A state bill aimed at allocating $18 billion in federal money in the Bay Area and statewide for environmentally and socially disadvantaged communities gets high scores for promoting gender and racial equity, according to the Gender Equity Policy Institute, a nonprofit think tank that exposes the impacts of policies, processes and practices of businesses and government.
Assembly Bill 2419, authored by Assemblymember Isaac Bryan, D-Culver City, scored 94 out of 100, meaning if enacted it would be “transformative,” institute president Nancy Cohen said.
The bill would mandate that California spend 40 percent of the $45 billion the state receives from the federal Infrastructure Investment and Jobs Act toward environmentally and socially disadvantaged communities. State agencies that allocate the funds will have choices over how they define disadvantaged.
“Should this bill pass, we could see all of California benefitting,” Cohen said.
The bill would benefit six in 10 residents of the state, she said. That means 23.6 million residents stand to benefit.
Money could go toward improvements in communications, transportation, water and among other things, air quality.
“Nearly 60% of all Californians are living in low-income and disadvantaged communities,” Bryan said in a statement. “Historically, our neighborhoods have seen investments and sustainable infrastructure pass us by.”
AB 2419 will create economic opportunities and uplift “historically silenced voices in all spaces where decision making is happening,” he said.
In the Bay Area, 1.3 million women of color would benefit from the improvements and in Southern California 3.2 million women of color who live in polluted communities would benefit, the report says.
“The numbers are pretty stunning,” said Cohen, adding that it is encouraging that a public policy can give the promise of advancing gender and racial equity, she said.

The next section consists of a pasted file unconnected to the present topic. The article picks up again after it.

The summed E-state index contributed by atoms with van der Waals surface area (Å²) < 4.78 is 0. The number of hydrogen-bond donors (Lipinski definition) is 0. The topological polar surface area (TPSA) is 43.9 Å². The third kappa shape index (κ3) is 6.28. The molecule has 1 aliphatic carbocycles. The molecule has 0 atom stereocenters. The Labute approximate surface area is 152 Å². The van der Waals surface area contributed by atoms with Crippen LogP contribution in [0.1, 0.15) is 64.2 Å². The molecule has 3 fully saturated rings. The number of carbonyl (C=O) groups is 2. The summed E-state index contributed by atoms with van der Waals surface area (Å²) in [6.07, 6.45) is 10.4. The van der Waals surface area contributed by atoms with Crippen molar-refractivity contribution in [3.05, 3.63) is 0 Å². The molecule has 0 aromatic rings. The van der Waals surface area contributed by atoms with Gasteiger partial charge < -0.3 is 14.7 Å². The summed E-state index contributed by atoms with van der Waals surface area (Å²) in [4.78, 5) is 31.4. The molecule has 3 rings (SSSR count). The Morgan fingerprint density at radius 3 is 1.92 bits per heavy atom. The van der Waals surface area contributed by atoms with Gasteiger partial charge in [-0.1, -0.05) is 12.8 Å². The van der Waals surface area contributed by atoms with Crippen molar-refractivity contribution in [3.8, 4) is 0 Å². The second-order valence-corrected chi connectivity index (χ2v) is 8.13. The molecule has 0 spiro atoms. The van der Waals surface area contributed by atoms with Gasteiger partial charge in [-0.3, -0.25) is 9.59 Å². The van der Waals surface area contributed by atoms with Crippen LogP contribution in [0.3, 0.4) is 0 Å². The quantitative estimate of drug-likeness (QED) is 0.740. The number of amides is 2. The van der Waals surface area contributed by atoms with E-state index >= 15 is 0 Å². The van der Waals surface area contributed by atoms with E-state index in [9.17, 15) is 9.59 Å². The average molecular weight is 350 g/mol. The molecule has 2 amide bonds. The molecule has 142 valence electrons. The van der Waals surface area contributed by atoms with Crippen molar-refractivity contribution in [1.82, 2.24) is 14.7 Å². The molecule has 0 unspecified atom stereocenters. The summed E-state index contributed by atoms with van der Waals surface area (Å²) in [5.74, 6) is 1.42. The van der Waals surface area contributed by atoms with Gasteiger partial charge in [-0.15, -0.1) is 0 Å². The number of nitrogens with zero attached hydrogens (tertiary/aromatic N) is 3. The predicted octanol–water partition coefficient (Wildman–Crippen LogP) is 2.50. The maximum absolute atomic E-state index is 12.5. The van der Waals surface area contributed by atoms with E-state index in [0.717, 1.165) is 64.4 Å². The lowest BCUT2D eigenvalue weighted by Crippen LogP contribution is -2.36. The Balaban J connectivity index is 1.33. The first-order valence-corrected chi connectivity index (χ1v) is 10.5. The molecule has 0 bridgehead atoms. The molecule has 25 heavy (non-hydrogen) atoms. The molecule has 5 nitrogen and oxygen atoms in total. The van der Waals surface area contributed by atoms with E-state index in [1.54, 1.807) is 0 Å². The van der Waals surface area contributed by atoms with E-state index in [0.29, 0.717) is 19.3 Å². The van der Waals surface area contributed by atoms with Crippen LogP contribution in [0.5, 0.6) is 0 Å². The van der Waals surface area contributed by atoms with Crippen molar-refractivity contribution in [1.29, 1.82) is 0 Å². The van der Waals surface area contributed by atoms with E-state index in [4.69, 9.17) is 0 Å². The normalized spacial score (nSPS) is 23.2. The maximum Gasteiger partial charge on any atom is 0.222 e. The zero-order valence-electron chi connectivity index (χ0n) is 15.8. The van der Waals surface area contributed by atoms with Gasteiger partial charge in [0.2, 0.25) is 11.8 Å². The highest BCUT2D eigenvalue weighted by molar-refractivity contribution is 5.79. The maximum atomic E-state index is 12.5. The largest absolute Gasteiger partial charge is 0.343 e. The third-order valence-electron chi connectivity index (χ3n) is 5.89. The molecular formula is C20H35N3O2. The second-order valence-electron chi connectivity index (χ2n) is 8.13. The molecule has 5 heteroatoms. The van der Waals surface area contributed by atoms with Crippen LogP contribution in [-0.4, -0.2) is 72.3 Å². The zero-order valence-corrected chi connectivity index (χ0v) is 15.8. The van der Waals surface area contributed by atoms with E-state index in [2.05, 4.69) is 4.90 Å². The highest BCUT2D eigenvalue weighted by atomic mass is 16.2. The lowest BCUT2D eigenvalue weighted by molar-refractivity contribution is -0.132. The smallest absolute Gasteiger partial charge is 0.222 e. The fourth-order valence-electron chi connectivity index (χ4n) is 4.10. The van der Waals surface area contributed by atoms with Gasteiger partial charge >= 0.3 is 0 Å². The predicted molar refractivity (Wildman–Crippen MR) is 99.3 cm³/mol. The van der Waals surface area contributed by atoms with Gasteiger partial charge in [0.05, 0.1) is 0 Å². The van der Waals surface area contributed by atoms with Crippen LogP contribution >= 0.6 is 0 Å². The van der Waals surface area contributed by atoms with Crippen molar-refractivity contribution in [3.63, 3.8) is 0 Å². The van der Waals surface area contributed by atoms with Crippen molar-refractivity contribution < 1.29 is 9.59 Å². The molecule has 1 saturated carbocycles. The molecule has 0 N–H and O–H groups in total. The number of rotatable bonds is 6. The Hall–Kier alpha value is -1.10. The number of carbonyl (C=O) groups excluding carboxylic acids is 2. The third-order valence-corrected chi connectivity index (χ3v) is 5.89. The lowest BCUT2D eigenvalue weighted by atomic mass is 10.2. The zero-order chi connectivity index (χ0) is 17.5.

Historically, residents of Bryan’s West Adams district have been neglected, he said by phone Tuesday. In his district is the largest urban oil field, which has produced lower life expectancies, and among other challenges, poorer air quality for residents. That is one reason he wrote the bill.
The oil field has also been a source of employment, too, he said, though he sees workers transitioning to greener jobs.
Even though the bill failed to score 100 percent, it does not mean something is lacking, said Cohen.
“One bill cannot solve the problem,” she said. It will take additional separate bills, such as ones that promote equal pay for men and women.
Women are not well-represented in the construction industry, which the federal infrastructure money will benefit, Cohen said.
Oakland’s Greenlining Institute, which works for economic justice, is a co-sponsor of AB 2419 and suggested money could go toward a couple of projects in the city. One is the East Oakland Industrial Streets project, which would resurface streets and add bike and pedestrian infrastructure, said Melanie Morelos, the institute’s California strategy senior program manager.
Another is the East Oakland Mobility Hubs Pilot, which could co-locate public transit, bikes and shared vehicles, Morelos said.
More generally, Cohen said funding could go toward public transit in dense urban areas, helping women who are time burdened. Women use transit more than men and having access to public transit may free up time for things like child care, she said.
Another idea is to provide cooling centers in lower-income urban areas, which research has shown are typically hotter than wealthier areas. For example, wealthier areas may have more of a tree canopy.
Also, lower-income residents may not have as many resources to cope with the heat.
Bryan said AB 2419 is in the Senate Appropriations Committee. He expects it to go to the Senate for a vote and minor changes. Then back to the House to concur with those changes before heading to the governor’s desk for a signature.
He envisions Gov. Gavin Newsom signing the bill outside of the Inglewood oil field, he said.